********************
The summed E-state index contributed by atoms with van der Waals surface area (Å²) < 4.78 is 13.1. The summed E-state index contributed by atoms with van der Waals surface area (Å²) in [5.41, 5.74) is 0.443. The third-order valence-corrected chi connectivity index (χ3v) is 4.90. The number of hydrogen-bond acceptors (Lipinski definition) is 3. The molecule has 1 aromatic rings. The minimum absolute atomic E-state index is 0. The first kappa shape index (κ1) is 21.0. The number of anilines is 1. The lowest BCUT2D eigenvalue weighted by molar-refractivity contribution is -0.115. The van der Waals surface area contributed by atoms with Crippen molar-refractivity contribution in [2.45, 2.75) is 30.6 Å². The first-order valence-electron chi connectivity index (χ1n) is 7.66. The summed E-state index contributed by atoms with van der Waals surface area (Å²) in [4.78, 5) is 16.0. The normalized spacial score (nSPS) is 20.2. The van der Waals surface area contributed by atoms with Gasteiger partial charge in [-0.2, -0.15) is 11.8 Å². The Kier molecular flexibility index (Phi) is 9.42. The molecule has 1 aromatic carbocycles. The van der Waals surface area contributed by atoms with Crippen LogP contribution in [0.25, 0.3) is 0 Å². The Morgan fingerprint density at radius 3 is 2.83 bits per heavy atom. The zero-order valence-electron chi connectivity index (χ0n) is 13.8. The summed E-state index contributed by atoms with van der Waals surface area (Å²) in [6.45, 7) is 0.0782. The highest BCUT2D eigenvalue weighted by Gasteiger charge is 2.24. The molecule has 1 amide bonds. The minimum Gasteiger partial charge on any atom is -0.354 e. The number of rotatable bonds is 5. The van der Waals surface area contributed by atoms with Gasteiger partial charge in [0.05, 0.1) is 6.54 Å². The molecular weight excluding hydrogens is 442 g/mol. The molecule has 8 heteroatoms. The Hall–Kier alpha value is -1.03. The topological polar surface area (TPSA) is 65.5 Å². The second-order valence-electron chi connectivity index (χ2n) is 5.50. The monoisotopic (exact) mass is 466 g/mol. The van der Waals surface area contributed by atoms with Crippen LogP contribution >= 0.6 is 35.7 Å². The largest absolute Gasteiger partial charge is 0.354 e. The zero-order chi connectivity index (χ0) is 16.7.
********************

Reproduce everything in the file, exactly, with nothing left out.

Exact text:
The summed E-state index contributed by atoms with van der Waals surface area (Å²) < 4.78 is 13.1. The summed E-state index contributed by atoms with van der Waals surface area (Å²) in [5.41, 5.74) is 0.443. The third-order valence-corrected chi connectivity index (χ3v) is 4.90. The number of hydrogen-bond acceptors (Lipinski definition) is 3. The molecule has 1 aromatic rings. The minimum absolute atomic E-state index is 0. The first kappa shape index (κ1) is 21.0. The number of anilines is 1. The lowest BCUT2D eigenvalue weighted by molar-refractivity contribution is -0.115. The van der Waals surface area contributed by atoms with Crippen molar-refractivity contribution in [2.45, 2.75) is 30.6 Å². The first-order valence-electron chi connectivity index (χ1n) is 7.66. The summed E-state index contributed by atoms with van der Waals surface area (Å²) in [4.78, 5) is 16.0. The normalized spacial score (nSPS) is 20.2. The van der Waals surface area contributed by atoms with Gasteiger partial charge in [-0.2, -0.15) is 11.8 Å². The Kier molecular flexibility index (Phi) is 9.42. The molecule has 1 aromatic carbocycles. The van der Waals surface area contributed by atoms with Crippen LogP contribution in [0.25, 0.3) is 0 Å². The Morgan fingerprint density at radius 3 is 2.83 bits per heavy atom. The zero-order valence-electron chi connectivity index (χ0n) is 13.8. The summed E-state index contributed by atoms with van der Waals surface area (Å²) in [6.45, 7) is 0.0782. The highest BCUT2D eigenvalue weighted by Gasteiger charge is 2.24. The molecule has 1 amide bonds. The minimum Gasteiger partial charge on any atom is -0.354 e. The number of rotatable bonds is 5. The van der Waals surface area contributed by atoms with Gasteiger partial charge in [0.05, 0.1) is 6.54 Å². The molecular weight excluding hydrogens is 442 g/mol. The molecule has 8 heteroatoms. The Hall–Kier alpha value is -1.03. The topological polar surface area (TPSA) is 65.5 Å². The second-order valence-electron chi connectivity index (χ2n) is 5.50. The monoisotopic (exact) mass is 466 g/mol. The van der Waals surface area contributed by atoms with Crippen LogP contribution >= 0.6 is 35.7 Å². The largest absolute Gasteiger partial charge is 0.354 e. The zero-order chi connectivity index (χ0) is 16.7.